Keepapitchinin, the Mormon History blog » Genesis and Geology: A Dialogue

Genesis and Geology: A Dialogue

By: Ardis E. Parshall - February 18, 2009

This discussion between the viewpoint of Science and the viewpoint of Scripture was credited to “Beth” when it was published in 1874. “Beth” was really Joseph Lindsay Barfoot (1816-1882). His positions as curator of the Deseret Museum and menagerie and as territorial fish commissioner, together with his mentoring of the young scientist/apostle James E. Talmage, suggest his interest in natural history, while missionary service in his native England, his membership on the Salt Lake High Council, and the frequent references to him as “Elder Barfoot” in the writings of men like George Reynolds (Barfoot’s boyhood friend) speak for his faith loyalties.

It was inevitable that he consider the apparent conflicts between what he read in the Bible and what he read in the rocks. He reconciled those seeming conflicts to his own satisfaction, chiefly by assigning distinct purposes to the scriptural and scientific accounts. The cooperation between religion and science was so clear in his own mind that he could explain his ideas to children, for whom this dialogue was intended.


GENESIS. – “In the beginning God created the heaven and the earth. and –”

GEOLOGY. – I object to God being introduced as an operator in the works of creation; and as to the beginning, I know nothing about it; I recognize natural forces as the only factors in the formation of the earth that we can know anything about with certainty. In these days we must know! – scio.

GENESIS. – Well, then, “the earth was without form, and void.”

GEOLOGY. – “Void!” – empty. Yes; I can agree with you. Of course it was without form; it was, in fact, a shapeless, nebulous mass.

GENESIS. – Stop! That is mere conjecture. You said just now we must know.

GEOLOGY. – Well, I admit this is hypothesis. Go on.

GENESIS. – “And darkness was upon the face of the deep.”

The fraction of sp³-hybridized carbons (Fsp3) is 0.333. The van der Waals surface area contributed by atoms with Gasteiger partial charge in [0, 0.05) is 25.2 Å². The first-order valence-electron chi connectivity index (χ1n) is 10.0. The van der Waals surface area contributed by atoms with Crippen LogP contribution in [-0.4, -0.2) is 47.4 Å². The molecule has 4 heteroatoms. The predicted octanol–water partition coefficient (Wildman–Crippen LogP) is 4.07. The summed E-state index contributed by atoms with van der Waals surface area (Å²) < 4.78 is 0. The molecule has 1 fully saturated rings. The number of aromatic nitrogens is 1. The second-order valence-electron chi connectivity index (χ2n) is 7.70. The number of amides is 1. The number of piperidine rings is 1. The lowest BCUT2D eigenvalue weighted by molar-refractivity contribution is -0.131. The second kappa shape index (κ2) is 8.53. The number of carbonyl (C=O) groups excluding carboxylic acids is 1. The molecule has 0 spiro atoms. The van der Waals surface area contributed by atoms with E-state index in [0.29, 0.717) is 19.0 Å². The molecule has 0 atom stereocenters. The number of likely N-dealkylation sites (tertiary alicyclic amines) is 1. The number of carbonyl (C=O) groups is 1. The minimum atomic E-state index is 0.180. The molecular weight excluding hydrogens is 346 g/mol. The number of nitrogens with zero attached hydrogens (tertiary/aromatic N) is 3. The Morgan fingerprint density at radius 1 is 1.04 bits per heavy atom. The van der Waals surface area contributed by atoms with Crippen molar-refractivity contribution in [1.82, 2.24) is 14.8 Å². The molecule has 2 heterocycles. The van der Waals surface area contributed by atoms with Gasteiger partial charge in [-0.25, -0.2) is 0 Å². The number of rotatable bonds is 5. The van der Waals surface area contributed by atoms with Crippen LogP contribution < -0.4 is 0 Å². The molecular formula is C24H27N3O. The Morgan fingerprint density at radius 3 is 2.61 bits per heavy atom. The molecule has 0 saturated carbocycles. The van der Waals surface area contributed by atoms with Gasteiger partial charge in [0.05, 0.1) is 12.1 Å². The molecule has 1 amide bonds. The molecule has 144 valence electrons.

GEOLOGY. – No doubt of it. You allude, of course, to our “azoic” period, during which the globe was probably surrounded with dense vapors, through which the sun’s rays could not penetrate, at which time the waters would be enshrouded in darkness.

GENESIS. – “And the spirit of God moved upon the face of the waters.”

GEOLOGY. – What do you mean by this expression? I admit that light began to dawn upon the liquid mass as the vapors were gradually removed – light is a primary cause of activity in matter. But I do not admit the necessity of God having produced the phenomenon.

GENESIS. – “… Let there be light, and there was light.” This you admit. “… Let there be a firmament in the midst of the water, and let it divide the waters from the waters.”

GEOLOGY. – By “firmament” I suppose you mean the atmosphere, of which, in your early times, little was known; no doubt this became distinct from the watery mass when the ocean-covered globe would certainly be “under the firmament,” or atmospheric fluids, But you have forgotten to say anything about your chronology.

GENESIS. – “The evening and the morning were the first day.” Again, “the evening and the morning were the second day.”

GEOLOGY. – If by this you mean that the events you describe occurred in periods of twenty-four hours, your knowledge of the structure of the rocks that compose the earth’s crust must be small indeed. Why, the azoic era, which you are describing must have been thousands of centuries!

GENESIS. – Mine is not a geological account; I have stated generally the order of the creation. The leading events I have grouped together. In one account I arrange them into a work of six days, and a cessation or Sabbath on the seventh day. In my second account I speak of “the day that the Lord God made the earth and the heavens.” You surely do not suppose that a working day of twenty-four hours is intended. You also divide the work of creation into periods.

GEOLOGY. – Yes; but I allow them to be of infinite duration.

GENESIS. – The periods I allude to are of indefinite duration, as they do not deal with time as mortals define it. My object was to show that God was the author of these visible creations and, so far as He revealed to me His methods, and so far as they could be comprehended in early times, I made them known.

GEOLOGY. – The earth itself proves its own history by its structure. It has been brought to its present condition through a series of changes or progressive formations, from a state as utterly featureless as a germ. Azoic seas existed, beneath which the earliest known rocks were formed; they were the floor of those primitive seas. Gradually lands were elevated, and –